This means the microscope can be illuminated by natural light via a mirror, or by its built-in LED light that lets you control the light directly.
The microscope has a metal construction that’s durable and makes it a great value, plus it comes with cover slips, sample slides, scalpel, tweezers, specimen vials, collecting lamps, and adjustable lenses. If you’re on the go, a sturdy hard case is included for easy travel and storage.
You can also save videos or photos of your findings directly to the hard drive of your computer using intuitive software. At high power, you can examine specimen slides, and use lower magnifications for examining objects like coins, jewelry, and much more.
The microscope can be used right out of the box as it includes accessories like three prepared slides, two blank slides, one well slide, a light diffuser, eye dropper, needle probe, and tweezers.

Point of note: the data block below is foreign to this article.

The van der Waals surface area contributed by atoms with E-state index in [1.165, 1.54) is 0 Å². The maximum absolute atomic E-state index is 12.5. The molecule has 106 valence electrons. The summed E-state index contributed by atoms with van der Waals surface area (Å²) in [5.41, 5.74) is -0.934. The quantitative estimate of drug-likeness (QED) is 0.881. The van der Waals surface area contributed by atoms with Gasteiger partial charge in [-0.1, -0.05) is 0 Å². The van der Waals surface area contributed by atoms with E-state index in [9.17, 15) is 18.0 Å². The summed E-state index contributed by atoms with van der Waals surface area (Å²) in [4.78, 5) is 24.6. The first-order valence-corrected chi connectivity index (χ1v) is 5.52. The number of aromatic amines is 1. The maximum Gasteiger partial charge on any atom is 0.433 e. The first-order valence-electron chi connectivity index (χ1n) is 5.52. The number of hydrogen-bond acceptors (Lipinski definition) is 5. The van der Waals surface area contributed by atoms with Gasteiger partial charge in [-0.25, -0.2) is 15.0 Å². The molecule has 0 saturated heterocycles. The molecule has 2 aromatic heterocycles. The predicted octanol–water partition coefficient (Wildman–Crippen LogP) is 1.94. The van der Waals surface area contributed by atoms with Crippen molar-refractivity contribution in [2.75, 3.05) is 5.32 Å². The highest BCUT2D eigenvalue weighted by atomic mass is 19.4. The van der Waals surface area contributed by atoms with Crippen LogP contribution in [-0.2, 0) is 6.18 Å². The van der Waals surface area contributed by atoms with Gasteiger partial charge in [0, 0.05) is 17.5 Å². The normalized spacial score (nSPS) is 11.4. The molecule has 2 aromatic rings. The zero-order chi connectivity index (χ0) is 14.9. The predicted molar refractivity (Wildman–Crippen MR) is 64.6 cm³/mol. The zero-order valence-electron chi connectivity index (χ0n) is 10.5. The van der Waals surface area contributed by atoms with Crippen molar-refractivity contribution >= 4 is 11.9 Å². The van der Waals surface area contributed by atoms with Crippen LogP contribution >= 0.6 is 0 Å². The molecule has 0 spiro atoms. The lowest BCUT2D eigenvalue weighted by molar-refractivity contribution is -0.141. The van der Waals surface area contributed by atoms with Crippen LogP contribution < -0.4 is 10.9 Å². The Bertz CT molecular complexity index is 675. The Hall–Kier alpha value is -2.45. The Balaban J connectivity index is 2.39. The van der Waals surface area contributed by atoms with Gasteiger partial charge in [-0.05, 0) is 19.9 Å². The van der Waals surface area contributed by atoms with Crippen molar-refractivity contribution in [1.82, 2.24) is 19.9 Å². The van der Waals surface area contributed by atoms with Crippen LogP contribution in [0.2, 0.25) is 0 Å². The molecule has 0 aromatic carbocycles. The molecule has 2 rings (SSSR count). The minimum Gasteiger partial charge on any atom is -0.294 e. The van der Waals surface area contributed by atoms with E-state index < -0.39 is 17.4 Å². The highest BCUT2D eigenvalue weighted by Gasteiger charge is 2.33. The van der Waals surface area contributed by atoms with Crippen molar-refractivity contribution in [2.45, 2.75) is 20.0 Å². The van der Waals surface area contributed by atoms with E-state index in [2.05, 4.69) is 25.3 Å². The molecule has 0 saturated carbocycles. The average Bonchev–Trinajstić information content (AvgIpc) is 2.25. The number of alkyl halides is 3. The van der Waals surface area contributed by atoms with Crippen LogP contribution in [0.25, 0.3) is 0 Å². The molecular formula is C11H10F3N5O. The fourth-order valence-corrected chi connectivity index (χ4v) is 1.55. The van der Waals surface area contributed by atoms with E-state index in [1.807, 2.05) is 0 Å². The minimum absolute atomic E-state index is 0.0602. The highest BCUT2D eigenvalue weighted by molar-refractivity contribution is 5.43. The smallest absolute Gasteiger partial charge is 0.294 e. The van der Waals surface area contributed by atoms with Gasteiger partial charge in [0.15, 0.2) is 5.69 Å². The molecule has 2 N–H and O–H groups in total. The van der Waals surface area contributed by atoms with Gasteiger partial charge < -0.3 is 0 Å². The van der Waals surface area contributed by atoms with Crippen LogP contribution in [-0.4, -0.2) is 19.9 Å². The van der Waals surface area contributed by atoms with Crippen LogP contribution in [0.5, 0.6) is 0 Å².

It’s a plug and play so you don’t need to install any drivers, plus it has top and bottom electric illumination so you can view translucent and opaque specimens in different backgrounds. It’s easy to use single dial focus control lets you acquire specimen images quickly.
Its battery powered illumination allows you to carry it on the go for use in the field or in your lab. This way, you have everything needed to start exploring your jewelry and gems and know the real from the fake.
Gemstone and Jewelry Microscope Considerations